MR: We met with Hwang Halmoni, a grandmother who was a war orphan. She was born in 1940. War broke out when she was 10 and her parents were killed. She had several siblings. Kim Il Sung, the leader at the time, pledged that the state would take care of the war orphans as if they were its own children. During the war, she and her siblings were sent to a Korean school in China called the Revolutionary School for Children of Bereft Families. China hosted the children until the war had ended and some rebuilding had happened.
She was very well provided for through state-run orphanages. She went on to have a very successful career as a news anchor and had a big family. She was a really gentle, sincere person who came down to meet us on the hottest day at the hottest time of the year. She came in formal dress because, she said, when you meet people who are important you want to come dressed in your best.
There are still state-run orphanages in the north where children are taken care of. If a family member is unable to take care of their child for a while, they can send them to an orphanage until they can take care of them again.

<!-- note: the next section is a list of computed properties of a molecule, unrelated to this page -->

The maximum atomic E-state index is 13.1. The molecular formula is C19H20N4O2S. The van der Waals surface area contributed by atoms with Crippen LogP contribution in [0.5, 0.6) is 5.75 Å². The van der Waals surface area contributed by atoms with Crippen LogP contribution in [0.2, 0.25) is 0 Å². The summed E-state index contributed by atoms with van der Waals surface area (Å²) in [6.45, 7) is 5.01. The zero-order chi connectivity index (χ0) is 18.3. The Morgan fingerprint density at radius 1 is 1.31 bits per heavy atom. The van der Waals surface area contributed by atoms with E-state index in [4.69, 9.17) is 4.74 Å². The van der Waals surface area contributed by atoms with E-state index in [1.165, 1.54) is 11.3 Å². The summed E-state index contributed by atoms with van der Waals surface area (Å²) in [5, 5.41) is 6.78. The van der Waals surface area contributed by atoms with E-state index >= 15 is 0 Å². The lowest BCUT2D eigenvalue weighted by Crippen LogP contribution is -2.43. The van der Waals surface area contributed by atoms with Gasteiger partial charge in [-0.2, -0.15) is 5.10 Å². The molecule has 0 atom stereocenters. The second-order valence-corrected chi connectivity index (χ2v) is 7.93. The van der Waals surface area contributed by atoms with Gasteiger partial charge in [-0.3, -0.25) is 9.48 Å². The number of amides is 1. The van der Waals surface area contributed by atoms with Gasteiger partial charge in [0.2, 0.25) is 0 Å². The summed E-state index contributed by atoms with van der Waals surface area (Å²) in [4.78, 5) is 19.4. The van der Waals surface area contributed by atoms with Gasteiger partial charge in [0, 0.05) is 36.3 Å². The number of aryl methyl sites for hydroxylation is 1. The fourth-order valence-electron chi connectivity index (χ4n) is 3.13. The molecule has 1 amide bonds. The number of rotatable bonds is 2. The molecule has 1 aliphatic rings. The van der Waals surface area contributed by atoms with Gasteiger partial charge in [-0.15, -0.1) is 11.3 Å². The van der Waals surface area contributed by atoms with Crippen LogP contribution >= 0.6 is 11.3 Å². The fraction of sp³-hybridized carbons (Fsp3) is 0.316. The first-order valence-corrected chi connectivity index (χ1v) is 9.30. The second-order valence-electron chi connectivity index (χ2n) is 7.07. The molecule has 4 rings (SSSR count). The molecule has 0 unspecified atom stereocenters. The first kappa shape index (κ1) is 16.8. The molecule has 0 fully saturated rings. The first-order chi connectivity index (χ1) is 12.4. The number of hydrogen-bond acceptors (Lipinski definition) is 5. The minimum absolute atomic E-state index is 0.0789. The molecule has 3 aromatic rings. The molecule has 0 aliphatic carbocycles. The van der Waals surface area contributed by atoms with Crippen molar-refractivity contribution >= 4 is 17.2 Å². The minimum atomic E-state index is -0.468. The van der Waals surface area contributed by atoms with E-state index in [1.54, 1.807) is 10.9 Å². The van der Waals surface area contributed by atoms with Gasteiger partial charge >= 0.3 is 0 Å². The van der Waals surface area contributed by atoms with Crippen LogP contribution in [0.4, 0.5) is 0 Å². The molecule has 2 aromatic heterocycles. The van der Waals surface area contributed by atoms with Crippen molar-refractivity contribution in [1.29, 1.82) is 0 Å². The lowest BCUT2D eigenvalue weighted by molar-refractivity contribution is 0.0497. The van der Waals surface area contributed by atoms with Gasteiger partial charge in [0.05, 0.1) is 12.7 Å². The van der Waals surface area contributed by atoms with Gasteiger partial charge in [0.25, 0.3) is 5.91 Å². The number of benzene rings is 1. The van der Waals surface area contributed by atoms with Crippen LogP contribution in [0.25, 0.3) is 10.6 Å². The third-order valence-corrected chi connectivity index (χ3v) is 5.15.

In South Korea today there are also orphanages where people can send their kids. But during the war, orphans were sent away. This created a lack of consciousness in the U.S. and European countries — it became a “humanitarian” effort, sending these children off to families that knew nothing about their country, culture and language.
What started during the war continued, in my opinion, because it was a profitable thing for adoption agencies. There is still a consciousness that persists after so many decades that Korea is a place where orphans are just tossed away.
That was a really moving meeting for me as an adoptee, because for the first time I felt that Korea as a country had not rejected me. It was an issue of different social policies between the north and south.
Nodutdol will hold an event on Nov. 9 in New York City to report back about the trip. There will be food, a short film of the trip and more. Please check the website nodutdol.org for information.